This Annual Activity Report presents all activities undertaken by EITI Niger during the past year.
The country is a leading producer of uranium, ranking as the world’s fourth largest producer. Its output includes also gold, coal and crude oil. Social conflicts have centered on the environmental impacts of mining, the government take and revenue transfers to local communities. The national EITI has included data on payments by Niger’s refinery, employment by mine and artisanal and small-scale mining to ensure EITI reporting responds to local demands for information.
The three main taxes and fees imposed on extractive industry companies are capital gains tax, profit tax and royalties. The Tax Department and the Public Treasury are the main bodies responsible for collecting and managing taxes paid to the central government, while the Ministry of Energy and Petroleum and Ministry of Mines and Industrial Development are responsible for sector-specific levies. Municipal government are responsible for levying extraction tax. While the Constitution requires contract disclosure, they are only available through the official gazette.
Mining licences are awarded on a ‘first come first served’ basis by the Ministry of Mines and Industrial Development. Oil and gas production sharing contracts are concluded in the same manner.
The Extractive Industries Transparency Initiative (EITI) contributes to ensuring that oil, gas and mining resources are exploited in the interest of citizens and contribute to creating the conditions for rapid and sustainable growth.
Niger has rich deposits of uranium, gold, coal and crude oil. Abundant mineral resources are found in the centre, north-east and south-west of the country. The Imouraren mine in the centre-north, developed by Areva, is Africa’s largest uranium deposit and the world’s second largest.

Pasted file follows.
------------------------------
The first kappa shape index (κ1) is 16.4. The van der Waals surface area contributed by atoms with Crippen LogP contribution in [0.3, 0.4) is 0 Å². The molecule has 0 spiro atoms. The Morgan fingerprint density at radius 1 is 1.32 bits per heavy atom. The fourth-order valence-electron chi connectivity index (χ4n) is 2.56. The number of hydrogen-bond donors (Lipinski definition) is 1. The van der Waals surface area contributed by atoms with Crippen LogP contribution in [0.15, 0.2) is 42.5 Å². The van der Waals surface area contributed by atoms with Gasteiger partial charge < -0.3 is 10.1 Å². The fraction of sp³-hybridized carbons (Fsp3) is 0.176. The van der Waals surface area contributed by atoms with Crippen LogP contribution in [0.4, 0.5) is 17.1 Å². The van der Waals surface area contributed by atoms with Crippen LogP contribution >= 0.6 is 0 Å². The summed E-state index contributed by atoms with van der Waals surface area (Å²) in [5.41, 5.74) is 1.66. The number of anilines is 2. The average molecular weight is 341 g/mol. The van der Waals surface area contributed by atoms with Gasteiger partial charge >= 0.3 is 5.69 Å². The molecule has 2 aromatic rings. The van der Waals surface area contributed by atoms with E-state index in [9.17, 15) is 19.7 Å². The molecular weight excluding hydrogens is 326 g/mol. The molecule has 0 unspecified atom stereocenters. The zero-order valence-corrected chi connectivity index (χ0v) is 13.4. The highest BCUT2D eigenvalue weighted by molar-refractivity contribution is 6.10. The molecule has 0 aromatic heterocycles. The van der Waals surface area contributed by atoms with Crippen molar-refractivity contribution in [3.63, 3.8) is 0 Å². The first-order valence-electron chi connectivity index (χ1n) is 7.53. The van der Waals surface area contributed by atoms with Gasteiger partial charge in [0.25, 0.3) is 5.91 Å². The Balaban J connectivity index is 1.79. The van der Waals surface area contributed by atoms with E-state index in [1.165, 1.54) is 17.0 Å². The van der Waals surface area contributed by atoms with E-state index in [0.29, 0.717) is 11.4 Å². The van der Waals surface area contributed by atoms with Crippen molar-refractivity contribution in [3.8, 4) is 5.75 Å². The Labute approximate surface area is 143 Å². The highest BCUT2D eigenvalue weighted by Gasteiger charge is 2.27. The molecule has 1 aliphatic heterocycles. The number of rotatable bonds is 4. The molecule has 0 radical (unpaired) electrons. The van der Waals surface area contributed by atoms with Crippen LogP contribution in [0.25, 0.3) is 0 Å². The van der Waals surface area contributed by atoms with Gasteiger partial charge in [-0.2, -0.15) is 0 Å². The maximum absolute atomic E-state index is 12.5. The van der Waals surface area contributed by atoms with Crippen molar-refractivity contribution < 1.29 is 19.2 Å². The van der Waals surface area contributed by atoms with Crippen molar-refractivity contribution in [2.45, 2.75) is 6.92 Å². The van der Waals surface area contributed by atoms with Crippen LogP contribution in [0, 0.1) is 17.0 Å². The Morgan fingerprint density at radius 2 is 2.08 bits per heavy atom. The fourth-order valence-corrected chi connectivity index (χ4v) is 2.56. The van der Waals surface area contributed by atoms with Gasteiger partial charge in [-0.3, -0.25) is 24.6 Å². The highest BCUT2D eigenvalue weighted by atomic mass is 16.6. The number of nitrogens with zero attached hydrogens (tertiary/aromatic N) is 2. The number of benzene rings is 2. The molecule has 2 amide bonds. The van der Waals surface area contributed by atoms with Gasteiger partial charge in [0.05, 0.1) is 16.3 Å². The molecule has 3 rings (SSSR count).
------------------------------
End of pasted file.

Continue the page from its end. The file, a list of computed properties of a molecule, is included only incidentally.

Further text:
|Uranium||409,900||Tu||Niger holds 7% of the world's total uranium reserves, the fifth largest deposit.|
|Coal||77||million metric tons|
The latest EITI disclosures (2013) show that Niger received USD 440 million from extractive industry taxation. Capital gains tax on asset transfers accounted for a quarter of these revenues, followed by profit tax (13%) and royalties (12%). The award of new licenses in 2013 led to a sevenfold increase in income from licence fees and bonuses over 2012 levels.
The EITI encourages multi-stakeholder groups to explore innovative approaches to make the EITI more relevant and useful.
Inclusion of Niger’s refinery in EITI reconciliation.
Government unilaterally discloses all income from artisanal and small-scale gold mining.
- Inclusion of employment data disaggregated by mine and status.
EITI Niger will be updating its workplan for 2016-2018. The current objectives include ensuring that the state collects what it is owed, identifying conflicts of interest, preventing conflict and improving the business climate.
The government published created the legal basis for EITI implementation on 4 July 2005 (Decree 000073/PM), renewed by subsequent decrees on 10 August 2007 (Decree 000192/PM) and 5 May 2008 (Decree 000069/PM). A National Committee – the multi-stakeholder group – oversees EITI implementation and is composed of three subcommittees: statistics and audit, capacity building and communications.
Article 150 of the 2010 Constitution of Niger makes it obligatory for contracts related to the exploration and exploitation of natural resources to be published in the official gazette "Journal Officiel de la République du Niger". The same applies to payments made to the State - disaggregated by company.
This EITI Report (in French) covers Niger's extractive sector in 2014. It was published in December 2016.
An outline of the steps leading to beneficial ownership disclosure by 1 January 2020.
The Annual Progress Report provides an overview of all EITI Niger's activities during the past year.
The work plan presents all activities EITI Niger is planning for the period in question.
This EITI Report covers Niger's extractive sector in 2013. It was published in December 2015.
This EITI Report covers Niger's extractive sector in 2012.
This is the Niger EITI 2014 Annual Progress Report (in accordance with Requirements 7.4 and 8.4).
This is the Niger EITI 2014-2016 work plan (in accordance with Requirement 1.5).
Nigers's Validation commenced on 1 November 2016. On 26 October 2017, the EITI Board found that Niger has made inadequate progress in implementing the 2016 EITI Standard.
The following documentation laid the basis for the Board's decision, attached below: